College towns across the nation wouldn’t exist without the universities that define them
Lines of people painted in black and gold held out crumpled tickets to the scanner as they shuffled into Kinnick Stadium at The University of Iowa. It was warm for November, especially in Iowa City. So warm that some people were covered in body paint. Other wore emblemed sweatshirts. Some still had their muddied farm boots on below their jeans. The game had been sold out for days. The closest hotel that still had rooms was 30 miles away. Restaurants opened early. Friends tailgated. The sidewalks and stores and buses and bars of this college town were all filled with the buzz of a weekend football game.
For most people living in and around Iowa City, the university defines the town’s culture. The city simply wouldn’t exist in the same way without the University of Iowa. Game days in Muncie, Indiana are slightly less exciting, but the economic impact of the university is the same. College towns depend on the colleges that inhabit them.
So what is a college town? Blake Gumprecht poses this question at the beginning of his book The American College Town. To him, a college town is any city where a college or university exerts a dominant influence over the character of the town. There’s a distinction. There are cities like Indianapolis where colleges exist. But the large urban areas dilute the influence of a college on the place directly. Small cities like Muncie and Bloomington are more directly defined by the colleges and all that go with them.
Gumprecht also goes by this criteria: He argues that if the number of four-year college students equals at least 20 percent of a town’s population, it is considered a college town. He kept track of these schools on a list. In 2000, Ball State students made up 28 percent of Muncie’s population, making it one of nine college towns in the United States. In Iowa City, enrollment was 46 percent of the town’s population.
Muncie Mayor Dennis Tyler is quick to say that Muncie would be a ghost town without Ball State. Without the university or the hospital, his answer was simple. Muncie would simply fail to prosper economically. Not just at Ball State, but across the state and nation, college towns would not exist as they do without the university. Take Salisbury University (SU), a public university in Maryland on Gumprecht’s list of college towns, as an example.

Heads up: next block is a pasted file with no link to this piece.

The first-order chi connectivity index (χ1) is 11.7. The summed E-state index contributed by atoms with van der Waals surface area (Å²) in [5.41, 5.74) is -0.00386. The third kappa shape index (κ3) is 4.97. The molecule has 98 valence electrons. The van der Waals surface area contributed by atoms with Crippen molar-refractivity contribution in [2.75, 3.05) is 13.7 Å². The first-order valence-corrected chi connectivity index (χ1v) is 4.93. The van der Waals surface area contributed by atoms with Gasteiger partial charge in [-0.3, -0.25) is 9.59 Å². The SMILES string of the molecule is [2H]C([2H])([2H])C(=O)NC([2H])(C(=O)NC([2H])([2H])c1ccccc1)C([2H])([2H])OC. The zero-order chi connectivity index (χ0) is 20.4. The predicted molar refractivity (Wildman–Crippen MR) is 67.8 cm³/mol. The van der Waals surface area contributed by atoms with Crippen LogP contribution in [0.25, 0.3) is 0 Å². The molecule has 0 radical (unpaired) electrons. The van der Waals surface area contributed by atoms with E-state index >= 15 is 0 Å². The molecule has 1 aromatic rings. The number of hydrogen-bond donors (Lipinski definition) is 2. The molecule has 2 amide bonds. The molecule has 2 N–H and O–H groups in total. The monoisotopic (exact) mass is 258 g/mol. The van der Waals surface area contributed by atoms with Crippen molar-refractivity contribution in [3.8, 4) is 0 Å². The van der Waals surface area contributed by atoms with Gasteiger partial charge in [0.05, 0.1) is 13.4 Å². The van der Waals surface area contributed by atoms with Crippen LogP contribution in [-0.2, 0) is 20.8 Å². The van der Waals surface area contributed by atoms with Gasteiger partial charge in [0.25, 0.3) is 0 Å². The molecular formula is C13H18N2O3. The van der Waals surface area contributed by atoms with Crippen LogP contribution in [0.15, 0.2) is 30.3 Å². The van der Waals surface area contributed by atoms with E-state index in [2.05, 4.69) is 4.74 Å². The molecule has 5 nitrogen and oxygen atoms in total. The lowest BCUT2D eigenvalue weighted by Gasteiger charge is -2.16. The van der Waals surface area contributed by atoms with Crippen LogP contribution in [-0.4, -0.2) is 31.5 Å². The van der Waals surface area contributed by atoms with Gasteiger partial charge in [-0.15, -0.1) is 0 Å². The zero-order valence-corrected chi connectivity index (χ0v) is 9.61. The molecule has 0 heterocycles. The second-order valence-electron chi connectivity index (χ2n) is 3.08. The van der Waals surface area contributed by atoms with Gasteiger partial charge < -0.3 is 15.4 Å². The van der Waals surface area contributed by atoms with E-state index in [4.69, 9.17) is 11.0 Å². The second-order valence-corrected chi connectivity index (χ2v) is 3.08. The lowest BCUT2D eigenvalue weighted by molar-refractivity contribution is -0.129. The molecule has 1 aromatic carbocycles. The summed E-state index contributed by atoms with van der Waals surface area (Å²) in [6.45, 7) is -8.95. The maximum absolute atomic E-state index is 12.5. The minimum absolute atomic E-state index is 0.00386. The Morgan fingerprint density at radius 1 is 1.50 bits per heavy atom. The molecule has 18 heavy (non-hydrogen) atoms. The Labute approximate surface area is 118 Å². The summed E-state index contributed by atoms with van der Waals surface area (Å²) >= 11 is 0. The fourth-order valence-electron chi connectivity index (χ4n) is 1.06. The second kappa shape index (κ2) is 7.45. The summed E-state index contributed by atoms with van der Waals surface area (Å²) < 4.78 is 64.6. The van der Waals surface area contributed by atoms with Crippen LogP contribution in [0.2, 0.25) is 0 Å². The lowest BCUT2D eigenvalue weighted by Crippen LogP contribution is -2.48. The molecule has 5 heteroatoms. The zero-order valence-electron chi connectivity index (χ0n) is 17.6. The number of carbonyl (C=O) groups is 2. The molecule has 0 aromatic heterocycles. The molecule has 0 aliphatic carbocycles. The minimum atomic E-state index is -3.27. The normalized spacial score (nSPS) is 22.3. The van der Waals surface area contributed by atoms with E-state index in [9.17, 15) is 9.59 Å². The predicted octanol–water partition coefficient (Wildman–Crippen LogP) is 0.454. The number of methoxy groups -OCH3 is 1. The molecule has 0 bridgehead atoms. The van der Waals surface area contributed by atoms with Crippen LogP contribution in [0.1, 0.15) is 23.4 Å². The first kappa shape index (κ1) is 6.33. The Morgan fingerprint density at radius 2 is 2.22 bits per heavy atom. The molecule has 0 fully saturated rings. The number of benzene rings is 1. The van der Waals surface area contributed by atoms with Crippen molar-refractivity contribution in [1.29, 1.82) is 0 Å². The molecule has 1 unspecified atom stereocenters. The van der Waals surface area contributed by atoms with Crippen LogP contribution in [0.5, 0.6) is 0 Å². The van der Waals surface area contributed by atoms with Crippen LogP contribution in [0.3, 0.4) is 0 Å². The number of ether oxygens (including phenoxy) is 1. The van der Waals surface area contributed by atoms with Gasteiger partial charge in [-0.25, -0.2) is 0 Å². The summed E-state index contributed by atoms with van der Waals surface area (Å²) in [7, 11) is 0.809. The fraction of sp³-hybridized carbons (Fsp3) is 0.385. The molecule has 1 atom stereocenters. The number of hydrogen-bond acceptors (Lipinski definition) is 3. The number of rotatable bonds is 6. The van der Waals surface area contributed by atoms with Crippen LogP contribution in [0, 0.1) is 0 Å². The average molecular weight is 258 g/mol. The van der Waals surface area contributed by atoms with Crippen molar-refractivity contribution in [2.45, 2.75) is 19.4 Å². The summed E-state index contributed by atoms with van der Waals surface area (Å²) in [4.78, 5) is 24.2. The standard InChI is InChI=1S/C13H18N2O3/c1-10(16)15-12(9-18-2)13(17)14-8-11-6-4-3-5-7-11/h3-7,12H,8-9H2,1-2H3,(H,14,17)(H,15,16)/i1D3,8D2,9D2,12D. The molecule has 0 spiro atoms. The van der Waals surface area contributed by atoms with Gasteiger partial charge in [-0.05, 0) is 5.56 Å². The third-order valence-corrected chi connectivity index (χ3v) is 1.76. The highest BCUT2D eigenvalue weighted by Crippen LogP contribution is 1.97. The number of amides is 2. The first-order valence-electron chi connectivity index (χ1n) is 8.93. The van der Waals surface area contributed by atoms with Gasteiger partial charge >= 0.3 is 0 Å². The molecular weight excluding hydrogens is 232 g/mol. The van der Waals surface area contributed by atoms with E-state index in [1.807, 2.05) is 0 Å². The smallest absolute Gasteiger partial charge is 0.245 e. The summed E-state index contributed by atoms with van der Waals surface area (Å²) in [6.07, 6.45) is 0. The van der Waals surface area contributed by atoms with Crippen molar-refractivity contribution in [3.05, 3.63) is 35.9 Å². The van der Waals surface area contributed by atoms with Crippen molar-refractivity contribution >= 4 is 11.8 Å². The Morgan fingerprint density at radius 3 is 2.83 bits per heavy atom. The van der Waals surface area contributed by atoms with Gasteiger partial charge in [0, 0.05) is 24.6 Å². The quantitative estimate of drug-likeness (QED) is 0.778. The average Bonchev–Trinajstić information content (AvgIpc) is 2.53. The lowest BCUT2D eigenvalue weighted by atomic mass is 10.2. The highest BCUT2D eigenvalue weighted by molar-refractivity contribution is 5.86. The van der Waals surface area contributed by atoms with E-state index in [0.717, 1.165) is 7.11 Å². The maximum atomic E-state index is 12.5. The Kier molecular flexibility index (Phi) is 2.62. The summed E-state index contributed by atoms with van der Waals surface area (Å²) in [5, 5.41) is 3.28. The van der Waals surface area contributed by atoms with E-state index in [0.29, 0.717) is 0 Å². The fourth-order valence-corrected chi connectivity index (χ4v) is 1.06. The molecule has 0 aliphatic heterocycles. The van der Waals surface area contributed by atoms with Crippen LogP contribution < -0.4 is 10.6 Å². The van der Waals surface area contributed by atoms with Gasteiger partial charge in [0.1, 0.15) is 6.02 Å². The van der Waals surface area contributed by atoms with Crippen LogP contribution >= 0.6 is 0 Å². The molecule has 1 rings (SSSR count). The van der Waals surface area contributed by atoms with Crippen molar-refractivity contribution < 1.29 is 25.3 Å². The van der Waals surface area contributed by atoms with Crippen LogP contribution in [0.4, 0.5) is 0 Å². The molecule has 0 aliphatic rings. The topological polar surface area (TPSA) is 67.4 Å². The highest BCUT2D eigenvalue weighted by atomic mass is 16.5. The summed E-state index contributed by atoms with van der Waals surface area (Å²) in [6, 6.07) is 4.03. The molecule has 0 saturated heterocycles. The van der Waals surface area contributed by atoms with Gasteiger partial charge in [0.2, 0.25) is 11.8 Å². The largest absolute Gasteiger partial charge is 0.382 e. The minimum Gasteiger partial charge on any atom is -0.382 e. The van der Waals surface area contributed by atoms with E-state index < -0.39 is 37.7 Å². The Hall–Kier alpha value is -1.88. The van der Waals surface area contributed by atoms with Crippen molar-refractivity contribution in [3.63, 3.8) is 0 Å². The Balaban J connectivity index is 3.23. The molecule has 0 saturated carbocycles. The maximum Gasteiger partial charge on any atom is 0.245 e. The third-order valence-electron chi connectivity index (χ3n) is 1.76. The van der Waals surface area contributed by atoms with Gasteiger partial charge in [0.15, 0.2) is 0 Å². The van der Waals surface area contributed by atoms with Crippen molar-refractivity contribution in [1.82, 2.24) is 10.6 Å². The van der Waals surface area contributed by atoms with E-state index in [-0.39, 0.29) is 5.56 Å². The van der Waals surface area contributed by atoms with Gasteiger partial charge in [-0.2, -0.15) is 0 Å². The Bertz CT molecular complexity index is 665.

SU has less than half the number of students Ball State does. At just 10,500 students, faculty, and staff, SU has still grown the economy in the community of Salisbury by around $130 million in the last decade alone.
Even a university half the size of Ball State has a huge impact on the surrounding economy. In Muncie, the university is the town’s biggest employer and many local businesses exist because of the campus.
In 1984, Ball State’s Bureau of Business Research produced a study designed to assess the impact of Ball State on the Muncie community. As a state-supported institution of higher education and a major employer within Delaware County, the report states, Ball State recognizes its obligation to inform taxpayers on the economic returns.
The study’s findings showed that Ball State had a huge impact on the community:
- Ball State’s business sector impact on the Muncie/Delaware County region was at least $128 million
- Expenditures by the nearly 3,000 faculty and staff members was around $18 million
- Local purchases by students exceeded $26 million
- Over 250,000 people outside Delaware County visited Ball State, spending around $5 million
- More than 8,500 jobs were directly or indirectly attributed to Ball State
- Every two students create nearly one full-time-equivalent job locally
- Area retailers attribute around 30 percent of their business to Ball State faculty, staff, and students
The impact of college town extends beyond the monetary elements. Universities provide a cultural economy as well, and resources at a university contribute toward enhancing the overall community.
According to a 2015 roundtable presentation by the Center for Business and Economic Research, Ball State has supplied community engagement in the following ways:
- $250,000 in-kind commitment to Muncie Vision 2016
- Over 11,000 students contributed over 350,000 hours to about 350 agencies/groups in the local community
- In the past 6 years, 100+ immersive learning projects in Delaware County
- In the past 2 years, 700+ other outreach projects in Delaware County
- Carnegie Reclassification as a “Community Engaged University.”
Universities are hubs for music, literature, sports, and community engagement. Ball State’s planetarium, free to the community, is considered one of the best in the nation. The auditorium draws performers and speakers like Oprah, The Blue Man Group, and Laverne Cox. Its sports games, just like those at many universities, are broadcasted nationally.
I went back to Iowa City in January for a basketball game. The mood was just as eccentric, the hotels almost as packed, the community just as involved. I wrestled with the idea that this university, these sports teams, could draw in an entire community. But in a way, in this isolated state, this university was the center point for miles and miles of people. I drove a half an hour away from the campus. There were flat farms, and lonely gas stations, and empty stretches of land where ice was still melting away. And every now and then, there were bales of hay with the emblem of a Hawkeye painted on the side. Or a black and gold flag that blew alone on the side of a brick ranch house. This city just wouldn’t exist without the university. In fact, it would be a lonely, barren place without football and basketball and libraries and musicals.
This week, Ball Bearings takes an in-depth look at the impact college towns have on communities. Across the country, college towns like Muncie, Iowa City, and Salisbury exist because of the universities that thrive there.